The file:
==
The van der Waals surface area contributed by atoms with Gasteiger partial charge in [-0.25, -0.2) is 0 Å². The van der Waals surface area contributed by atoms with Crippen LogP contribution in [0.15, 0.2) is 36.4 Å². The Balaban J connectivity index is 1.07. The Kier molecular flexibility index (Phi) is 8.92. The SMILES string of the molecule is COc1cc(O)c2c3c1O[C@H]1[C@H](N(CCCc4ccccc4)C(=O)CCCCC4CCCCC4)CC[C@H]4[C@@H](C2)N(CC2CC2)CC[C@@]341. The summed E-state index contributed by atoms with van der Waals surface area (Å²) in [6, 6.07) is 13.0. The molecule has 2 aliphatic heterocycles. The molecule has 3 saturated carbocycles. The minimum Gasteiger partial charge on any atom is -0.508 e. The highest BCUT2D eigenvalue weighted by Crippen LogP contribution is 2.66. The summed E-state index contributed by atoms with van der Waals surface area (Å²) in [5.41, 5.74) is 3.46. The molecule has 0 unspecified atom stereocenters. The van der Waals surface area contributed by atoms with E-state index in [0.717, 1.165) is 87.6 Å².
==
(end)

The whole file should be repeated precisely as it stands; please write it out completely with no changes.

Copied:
The van der Waals surface area contributed by atoms with Gasteiger partial charge in [-0.25, -0.2) is 0 Å². The van der Waals surface area contributed by atoms with Crippen LogP contribution in [0.15, 0.2) is 36.4 Å². The Balaban J connectivity index is 1.07. The Kier molecular flexibility index (Phi) is 8.92. The SMILES string of the molecule is COc1cc(O)c2c3c1O[C@H]1[C@H](N(CCCc4ccccc4)C(=O)CCCCC4CCCCC4)CC[C@H]4[C@@H](C2)N(CC2CC2)CC[C@@]341. The summed E-state index contributed by atoms with van der Waals surface area (Å²) in [6, 6.07) is 13.0. The molecule has 2 aliphatic heterocycles. The molecule has 3 saturated carbocycles. The minimum Gasteiger partial charge on any atom is -0.508 e. The highest BCUT2D eigenvalue weighted by Crippen LogP contribution is 2.66. The summed E-state index contributed by atoms with van der Waals surface area (Å²) in [5.41, 5.74) is 3.46. The molecule has 0 unspecified atom stereocenters. The van der Waals surface area contributed by atoms with E-state index in [0.717, 1.165) is 87.6 Å².